Clean Water Action is working to protect California from the dangers of hydraulic fracturing (fracking). Across the country, communities are suffering from health impacts related to fracking including: contaminated drinking water and polluted air, degradation of local waterways, and decreased property values. In most states, fracking operations are designed to extract natural gas reserves. In California, it’s all about oil.
California has the largest oil shale play in the nation- the Monterey Shale. It spans much of the Central Valley and the Central Coast along with Los Angeles. It lies below most of the sources of drinking water for Central Valley residents and contains 15 billion barrels of oil that have historically been too difficult to extract. Until now.
Using new technologies, such as fracking and shallow diatomite steam extraction, oil companies such as Venoco, Occidental, and PXP plan to make California the biggest on-shore oil producing state in the nation. We need to ensure that enhanced oil and gas recovery techniques, such as hydraulic fracturing, do not pollute our water, degrade our air, or damage our communities. Clean Water Action is working to enact a moratorium on fracking in California until the state determines whether fracking can be done without harming our communities and the environment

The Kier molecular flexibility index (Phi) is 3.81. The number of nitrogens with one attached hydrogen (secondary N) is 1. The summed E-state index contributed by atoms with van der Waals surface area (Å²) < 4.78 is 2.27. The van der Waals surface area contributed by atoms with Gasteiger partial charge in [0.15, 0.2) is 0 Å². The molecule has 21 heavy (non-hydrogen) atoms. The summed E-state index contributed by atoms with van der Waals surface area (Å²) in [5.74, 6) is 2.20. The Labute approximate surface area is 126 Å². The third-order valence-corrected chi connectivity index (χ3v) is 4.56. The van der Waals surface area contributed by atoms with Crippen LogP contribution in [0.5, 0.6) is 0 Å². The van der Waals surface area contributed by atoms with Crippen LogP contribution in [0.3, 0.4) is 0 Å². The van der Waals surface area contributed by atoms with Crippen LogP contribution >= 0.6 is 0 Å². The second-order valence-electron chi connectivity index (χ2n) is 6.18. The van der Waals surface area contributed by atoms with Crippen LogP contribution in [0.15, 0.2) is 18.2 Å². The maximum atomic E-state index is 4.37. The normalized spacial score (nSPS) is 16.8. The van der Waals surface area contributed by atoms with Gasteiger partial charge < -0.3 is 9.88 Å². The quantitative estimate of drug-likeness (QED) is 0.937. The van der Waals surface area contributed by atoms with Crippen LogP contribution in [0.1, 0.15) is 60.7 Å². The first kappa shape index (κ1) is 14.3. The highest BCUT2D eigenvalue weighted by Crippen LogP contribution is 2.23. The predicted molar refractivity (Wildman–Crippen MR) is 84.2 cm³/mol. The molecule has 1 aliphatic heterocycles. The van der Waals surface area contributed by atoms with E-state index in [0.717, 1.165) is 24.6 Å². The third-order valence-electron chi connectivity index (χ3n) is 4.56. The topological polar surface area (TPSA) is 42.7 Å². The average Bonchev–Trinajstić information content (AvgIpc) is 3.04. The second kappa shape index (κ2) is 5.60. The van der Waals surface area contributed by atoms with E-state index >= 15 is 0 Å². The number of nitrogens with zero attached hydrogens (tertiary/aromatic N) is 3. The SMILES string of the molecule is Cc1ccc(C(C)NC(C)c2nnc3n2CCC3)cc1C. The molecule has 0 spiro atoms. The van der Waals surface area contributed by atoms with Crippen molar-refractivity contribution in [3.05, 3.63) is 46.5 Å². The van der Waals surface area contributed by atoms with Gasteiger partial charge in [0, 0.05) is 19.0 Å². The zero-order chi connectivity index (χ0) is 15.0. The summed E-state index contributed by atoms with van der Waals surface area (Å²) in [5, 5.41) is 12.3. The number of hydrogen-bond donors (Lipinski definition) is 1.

California’s Central Valley, home to 4 million Californians, has the highest level of particulate matter and ozone pollution in the United States and the asthma rate is three times the national average, according to the American Lung Association. Deep shale drilling is known to release significant levels of methane gases and volatile organic compounds (VOC’s) that cause smog and lead to respiratory problems, and cancer causing air toxics such as benzene and arsenic.
The oil and gas industry is the single largest producer of methane gas in the U.S., accountable for approximately 40% of all methane emissions. Methane is a greenhouse gas, 20 times more potent than CO2. In addition to the emissions from drilling, large numbers of trucks are used to transport chemicals to each drill site and wastewater away from each drill site, causing significant increases in particulate and smog-forming pollutants. The air pollution and health problems that result from fracking is a cost that Central Valley residents cannot afford to pay.